Apple Music has created awesome album art for their local playlists

Soulful bliss: This screams Afo-soul but in such a gentle way
pictures:supplied
Soulful bliss: This screams Afo-soul but in such a gentle way pictures:supplied

The move to digital streaming has meant album covers have become less important, with album art now reduced to a small square on our screens. Which is why Phumlani S Langa is loving Apple Music’s drive to bring this art form back into the spotlight with new playlist cover art created by a selection of designers.

Apple Music and similar digital platforms are slowly taking centre stage in terms of how we engage with music. While these platforms put a vast database of artists and albums at our fingertips, it’s also meant that album art has been reduced to a small thumbnail image next to a track list.

With this in mind, Apple has commissioned a group of international and African artists to design cover images for the various playlists they offer. Apple’s global director, Rachel Newman, says the idea is to present something relatable and tailor-made for a specific region and sound. I really dig the Afro-soul cover – a dark-skinned sister with a mighty ’fro, reclining on a couch almost as if she’s getting lost in the melancholic melodies of this genre.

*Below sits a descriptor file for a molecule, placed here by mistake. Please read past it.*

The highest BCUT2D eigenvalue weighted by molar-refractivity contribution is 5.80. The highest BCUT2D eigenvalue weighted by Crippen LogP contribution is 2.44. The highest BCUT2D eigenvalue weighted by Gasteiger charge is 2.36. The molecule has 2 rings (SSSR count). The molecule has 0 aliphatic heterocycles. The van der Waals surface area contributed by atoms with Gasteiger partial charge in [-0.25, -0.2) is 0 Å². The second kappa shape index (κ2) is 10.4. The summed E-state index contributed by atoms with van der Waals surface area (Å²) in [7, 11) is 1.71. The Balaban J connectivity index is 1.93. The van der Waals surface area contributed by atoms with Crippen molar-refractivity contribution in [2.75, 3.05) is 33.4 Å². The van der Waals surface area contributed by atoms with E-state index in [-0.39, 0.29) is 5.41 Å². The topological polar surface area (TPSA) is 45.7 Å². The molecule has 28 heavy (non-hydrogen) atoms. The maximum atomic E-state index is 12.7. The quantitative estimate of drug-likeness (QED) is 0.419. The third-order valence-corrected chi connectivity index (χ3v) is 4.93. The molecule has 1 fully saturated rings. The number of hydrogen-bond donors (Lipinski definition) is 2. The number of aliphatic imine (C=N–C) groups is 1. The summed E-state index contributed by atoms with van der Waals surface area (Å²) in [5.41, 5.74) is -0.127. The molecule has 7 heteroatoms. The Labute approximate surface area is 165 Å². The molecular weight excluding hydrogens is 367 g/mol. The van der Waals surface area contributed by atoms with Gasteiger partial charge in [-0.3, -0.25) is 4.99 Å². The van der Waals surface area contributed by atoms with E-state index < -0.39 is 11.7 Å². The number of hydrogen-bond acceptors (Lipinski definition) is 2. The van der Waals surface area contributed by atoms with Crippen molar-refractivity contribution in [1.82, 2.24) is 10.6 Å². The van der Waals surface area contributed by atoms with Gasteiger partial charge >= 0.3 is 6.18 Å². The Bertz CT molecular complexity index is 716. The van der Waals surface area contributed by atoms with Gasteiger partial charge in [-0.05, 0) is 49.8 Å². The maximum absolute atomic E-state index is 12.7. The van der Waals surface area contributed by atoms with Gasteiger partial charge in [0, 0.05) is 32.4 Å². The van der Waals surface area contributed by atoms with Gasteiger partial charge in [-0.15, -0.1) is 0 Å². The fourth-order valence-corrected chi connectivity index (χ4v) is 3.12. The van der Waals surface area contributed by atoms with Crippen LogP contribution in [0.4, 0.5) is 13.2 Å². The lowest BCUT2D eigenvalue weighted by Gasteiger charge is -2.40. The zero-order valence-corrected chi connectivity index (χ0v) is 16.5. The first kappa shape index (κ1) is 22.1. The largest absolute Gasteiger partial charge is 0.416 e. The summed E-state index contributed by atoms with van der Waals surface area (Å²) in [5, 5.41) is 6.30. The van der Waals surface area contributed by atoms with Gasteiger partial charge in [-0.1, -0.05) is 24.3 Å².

Locally, South Africa was represented by Cape Town’s Merwe Marchand, Studio Muti and Beloved Beadwork. The Afrikaanse treffers playlist shows a Springbok grazing in a green and mountainous pasture with a Protea flower in the corner. This one is perhaps a little on the nose but at least Apple is catering for everybody. Most of the work is fairly straightforward and conveys what is included on the playlist – at a glance.

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Some are a little cryptic and abstract, such as the Mzansi jazz cover while the Mzansi hip-hop cover is dark, with gold-tipped buck horns on an all-black background. If we’re being honest, how many of our local rappers are as dark as the image might make you think?

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Imagine clicking on this and seeing a playlist with songs such as Fela In Versace attached to it. There is an alternative image, a Rastaman wearing an interesting pair of glasses that look like an old school car radio. Go with that, in my opinion.

The idea is a good one, a nice touch to make you feel like the song selectors at Apple are thinking about you and your region’s music, as they very well should be. I’m digging the work, but next Apple should focus on a holistic approach to its cataloging. For instance, it is ridiculous that there are only two Prokid albums on this platform.

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